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In my JLPT practise book, it has two different entries, one to explain がる and one to explaining たがる. It offeres these example sentences to differentiate them:

うちの子{こ}は新{あたら}しいものを見{み}ると、すぐほしがる。

うちの子{こ}は甘{あま}いものを見{み}ると、すぐ食{た}べたがる。

I think they both mean to behave in a way that expresses the feeling described. So, ほしがる means to not only hope for, but to act like you hope for it, and as a result, everyone who sees you will know you are hoping. Something like that... I don't have a pithy way of explaining がる.

So, if my definition is right, it seems both sentences are explaining essentially the same thing, and the only difference is one is attached to a verb, and the other is attached to a... um... something else. Whatever the grammatical category of ほしい is.

I'm confused about why the book is going out of its way to explain them separately.

Is there a difference in definition between がる and たがる beyond just how they fit into a sentence grammatically?

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5  
がる attaches to i-adjectives and words which conjugate like i-adjectives. ほしい → ほしがる, 食べたい → 食べたがる, 嬉しい → 嬉しがる, and so on. –  Tsuyoshi Ito Nov 28 '11 at 11:01
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@DaveMG I'd advise you to get the grammar dictionaries by Seiichi Makino and Michio Tsutsui. They are really handy for learning sentence patterns. –  Flaw Nov 28 '11 at 16:00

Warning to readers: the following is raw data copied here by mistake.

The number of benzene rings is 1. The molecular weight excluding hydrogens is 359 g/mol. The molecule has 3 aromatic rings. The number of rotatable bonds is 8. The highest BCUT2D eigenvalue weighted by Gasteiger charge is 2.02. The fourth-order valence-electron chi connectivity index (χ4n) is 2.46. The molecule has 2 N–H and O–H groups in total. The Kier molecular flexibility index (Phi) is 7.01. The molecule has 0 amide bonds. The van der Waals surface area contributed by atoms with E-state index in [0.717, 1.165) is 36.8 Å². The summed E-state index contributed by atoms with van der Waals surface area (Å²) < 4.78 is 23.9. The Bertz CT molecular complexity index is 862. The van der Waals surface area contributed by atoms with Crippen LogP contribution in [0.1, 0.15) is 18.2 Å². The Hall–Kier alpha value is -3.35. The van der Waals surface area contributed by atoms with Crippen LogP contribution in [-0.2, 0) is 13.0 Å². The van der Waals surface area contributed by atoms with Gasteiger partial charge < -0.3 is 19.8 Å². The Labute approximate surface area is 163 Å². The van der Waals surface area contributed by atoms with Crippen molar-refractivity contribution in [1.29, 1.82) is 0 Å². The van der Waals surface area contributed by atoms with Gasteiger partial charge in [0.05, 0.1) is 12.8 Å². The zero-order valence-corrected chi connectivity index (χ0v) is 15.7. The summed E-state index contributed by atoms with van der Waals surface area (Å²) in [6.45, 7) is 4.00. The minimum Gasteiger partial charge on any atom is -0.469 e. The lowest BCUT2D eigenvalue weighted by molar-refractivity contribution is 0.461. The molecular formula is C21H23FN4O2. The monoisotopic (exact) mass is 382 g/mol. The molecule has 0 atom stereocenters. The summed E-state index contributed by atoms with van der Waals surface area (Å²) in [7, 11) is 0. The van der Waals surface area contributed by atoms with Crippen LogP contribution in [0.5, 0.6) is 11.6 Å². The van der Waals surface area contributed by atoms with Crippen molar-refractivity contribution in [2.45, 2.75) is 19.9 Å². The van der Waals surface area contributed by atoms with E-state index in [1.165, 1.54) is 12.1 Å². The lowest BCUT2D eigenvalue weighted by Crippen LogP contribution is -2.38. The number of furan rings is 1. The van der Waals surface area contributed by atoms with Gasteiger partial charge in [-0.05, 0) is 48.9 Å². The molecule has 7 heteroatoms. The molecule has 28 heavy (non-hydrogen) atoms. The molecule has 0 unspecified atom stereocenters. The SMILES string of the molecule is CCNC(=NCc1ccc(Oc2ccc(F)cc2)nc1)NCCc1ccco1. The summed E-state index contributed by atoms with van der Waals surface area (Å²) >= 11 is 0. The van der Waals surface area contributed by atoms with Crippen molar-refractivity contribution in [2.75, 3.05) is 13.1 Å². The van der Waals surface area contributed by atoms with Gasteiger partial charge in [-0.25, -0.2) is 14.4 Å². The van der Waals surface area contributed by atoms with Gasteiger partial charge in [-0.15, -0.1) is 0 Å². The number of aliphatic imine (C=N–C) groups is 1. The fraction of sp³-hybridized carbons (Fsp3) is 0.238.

So the た has nothing to do with garu; tabetai goes to tabeta-. It's exactly like hoshikunai (don't want) and tabetakunai (don't want to eat) where we do not think about "kunai" versus "takunai". –  Kaz Mar 29 '12 at 0:01

1 Answer 1

up vote 14 down vote accepted

Expanding on @TsuyoshiIto's comment above, がる basically turns an イ-adjective (or "words which conjugate like" them, as he states) into a verb. Essentially means "acting this way" or "behaving in such a way":

  • 寒【さむ】がる → To be cold (さむがり: a person who is always cold -- like me); "acting that you are cold"
  • 怖【こわ】がる → To be afraid of something; "behaving such that you are afraid"

As a logical following of this, たがる is really just the 〜たい form of a verb (which conjugates like an イ-adjective) plus がる

  • 食べたがる → ("Acting like") Wanting to eat
  • 行きたがる → ("Acting like") Wanting to go
  • 見たがる → ("Behaving like") Wanting to see/watch

Since 〜たい cannot be used to directly state a 3rd party's desires (unless followed by something like 〜と思っている or 〜と言う), you must use 〜たがる.

× となりのひとは新しいテレビを買いたい。
○ となりのひとは新しいテレビを買いたいと言った。
○ となりのひとは新しいテレビを買いたがっている。
○ となりのひとは新しいテレビを買いたいようだ。

I think the confusion in your examples is that you just happen to be using 食べたい (want to eat) and ほしい (generic "wants").

So there's really no need to think that there are two separate grammar patterns here. The pattern is really just がる. It just depends on whether you're attaching it to a regular イ-adjective or to a 〜たい イ-adjective.

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となりのひとは新しいテレビを買いたいようだ sounds fine to me. –  Tsuyoshi Ito Nov 28 '11 at 16:09
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@TsuyoshiIto To me, it seems like tai, hoshii, etc., would all be acceptable with pretty much any grammatical form that makes it so the statement is not a direct expression of fact. So anything from: ようだ、みたい、そうだ、らしい、だろう、と思う、はず、わけ、etc. seem like they should all be acceptable. Does that sound reasonable to you? –  Nathan Ellenfield Nov 29 '11 at 14:04
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@NathanEllenfield: I think that your comment is about right, but と思う seems a little different from the other endings. More precisely, it seems unacceptable to me to use ~たいと思う when expressing the speaker’s guess at a third person’s desire. –  Tsuyoshi Ito Dec 10 '11 at 21:16

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